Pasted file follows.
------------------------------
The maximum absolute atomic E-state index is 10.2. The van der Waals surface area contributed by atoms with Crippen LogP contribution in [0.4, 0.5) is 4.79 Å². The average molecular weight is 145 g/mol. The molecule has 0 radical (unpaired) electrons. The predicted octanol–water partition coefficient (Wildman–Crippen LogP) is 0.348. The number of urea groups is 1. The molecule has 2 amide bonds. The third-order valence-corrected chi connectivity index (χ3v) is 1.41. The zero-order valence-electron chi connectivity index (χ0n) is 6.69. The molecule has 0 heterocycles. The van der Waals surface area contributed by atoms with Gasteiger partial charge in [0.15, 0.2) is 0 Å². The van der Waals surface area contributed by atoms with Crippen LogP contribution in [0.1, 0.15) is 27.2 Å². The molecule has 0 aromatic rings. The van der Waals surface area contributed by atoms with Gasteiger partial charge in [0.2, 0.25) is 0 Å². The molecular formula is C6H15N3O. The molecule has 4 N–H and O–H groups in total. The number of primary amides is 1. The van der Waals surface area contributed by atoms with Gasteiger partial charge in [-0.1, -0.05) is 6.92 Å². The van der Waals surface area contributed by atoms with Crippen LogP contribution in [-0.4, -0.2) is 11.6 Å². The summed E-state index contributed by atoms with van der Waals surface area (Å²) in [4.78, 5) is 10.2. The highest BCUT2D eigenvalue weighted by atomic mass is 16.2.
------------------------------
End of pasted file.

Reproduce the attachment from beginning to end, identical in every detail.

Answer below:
The maximum absolute atomic E-state index is 10.2. The van der Waals surface area contributed by atoms with Crippen LogP contribution in [0.4, 0.5) is 4.79 Å². The average molecular weight is 145 g/mol. The molecule has 0 radical (unpaired) electrons. The predicted octanol–water partition coefficient (Wildman–Crippen LogP) is 0.348. The number of urea groups is 1. The molecule has 2 amide bonds. The third-order valence-corrected chi connectivity index (χ3v) is 1.41. The zero-order valence-electron chi connectivity index (χ0n) is 6.69. The molecule has 0 heterocycles. The van der Waals surface area contributed by atoms with Gasteiger partial charge in [0.15, 0.2) is 0 Å². The van der Waals surface area contributed by atoms with Crippen LogP contribution in [0.1, 0.15) is 27.2 Å². The molecule has 0 aromatic rings. The van der Waals surface area contributed by atoms with Gasteiger partial charge in [0.2, 0.25) is 0 Å². The molecular formula is C6H15N3O. The molecule has 4 N–H and O–H groups in total. The number of primary amides is 1. The van der Waals surface area contributed by atoms with Gasteiger partial charge in [-0.1, -0.05) is 6.92 Å². The van der Waals surface area contributed by atoms with Crippen LogP contribution in [-0.4, -0.2) is 11.6 Å². The summed E-state index contributed by atoms with van der Waals surface area (Å²) in [4.78, 5) is 10.2. The highest BCUT2D eigenvalue weighted by atomic mass is 16.2.